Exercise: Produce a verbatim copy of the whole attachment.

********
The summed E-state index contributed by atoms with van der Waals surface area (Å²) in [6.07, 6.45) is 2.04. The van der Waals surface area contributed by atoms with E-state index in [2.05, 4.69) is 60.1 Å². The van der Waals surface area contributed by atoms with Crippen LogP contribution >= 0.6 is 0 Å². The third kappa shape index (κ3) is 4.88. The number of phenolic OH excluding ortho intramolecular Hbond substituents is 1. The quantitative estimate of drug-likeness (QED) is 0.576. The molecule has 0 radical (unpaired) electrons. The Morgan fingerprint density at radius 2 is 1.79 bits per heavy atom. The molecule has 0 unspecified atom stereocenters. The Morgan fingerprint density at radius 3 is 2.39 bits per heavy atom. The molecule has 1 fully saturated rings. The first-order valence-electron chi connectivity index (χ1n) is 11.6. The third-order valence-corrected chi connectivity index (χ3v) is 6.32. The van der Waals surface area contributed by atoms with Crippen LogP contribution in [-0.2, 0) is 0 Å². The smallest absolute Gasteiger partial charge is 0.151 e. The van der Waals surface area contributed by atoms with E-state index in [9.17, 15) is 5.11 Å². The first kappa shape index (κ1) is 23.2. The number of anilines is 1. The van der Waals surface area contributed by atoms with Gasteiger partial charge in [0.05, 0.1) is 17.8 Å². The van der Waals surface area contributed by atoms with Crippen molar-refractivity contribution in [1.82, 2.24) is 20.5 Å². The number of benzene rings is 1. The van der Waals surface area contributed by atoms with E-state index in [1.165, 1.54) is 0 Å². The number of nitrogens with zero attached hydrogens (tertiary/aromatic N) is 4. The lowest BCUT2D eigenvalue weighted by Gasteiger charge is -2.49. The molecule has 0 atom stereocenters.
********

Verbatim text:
The summed E-state index contributed by atoms with van der Waals surface area (Å²) in [6.07, 6.45) is 2.04. The van der Waals surface area contributed by atoms with E-state index in [2.05, 4.69) is 60.1 Å². The van der Waals surface area contributed by atoms with Crippen LogP contribution >= 0.6 is 0 Å². The third kappa shape index (κ3) is 4.88. The number of phenolic OH excluding ortho intramolecular Hbond substituents is 1. The quantitative estimate of drug-likeness (QED) is 0.576. The molecule has 0 radical (unpaired) electrons. The Morgan fingerprint density at radius 2 is 1.79 bits per heavy atom. The molecule has 0 unspecified atom stereocenters. The Morgan fingerprint density at radius 3 is 2.39 bits per heavy atom. The molecule has 1 fully saturated rings. The first-order valence-electron chi connectivity index (χ1n) is 11.6. The third-order valence-corrected chi connectivity index (χ3v) is 6.32. The van der Waals surface area contributed by atoms with Crippen LogP contribution in [-0.2, 0) is 0 Å². The smallest absolute Gasteiger partial charge is 0.151 e. The van der Waals surface area contributed by atoms with E-state index in [9.17, 15) is 5.11 Å². The first kappa shape index (κ1) is 23.2. The number of anilines is 1. The van der Waals surface area contributed by atoms with Gasteiger partial charge in [0.05, 0.1) is 17.8 Å². The van der Waals surface area contributed by atoms with Crippen molar-refractivity contribution in [1.82, 2.24) is 20.5 Å². The number of benzene rings is 1. The van der Waals surface area contributed by atoms with E-state index in [1.165, 1.54) is 0 Å². The number of nitrogens with zero attached hydrogens (tertiary/aromatic N) is 4. The lowest BCUT2D eigenvalue weighted by Gasteiger charge is -2.49. The molecule has 0 atom stereocenters.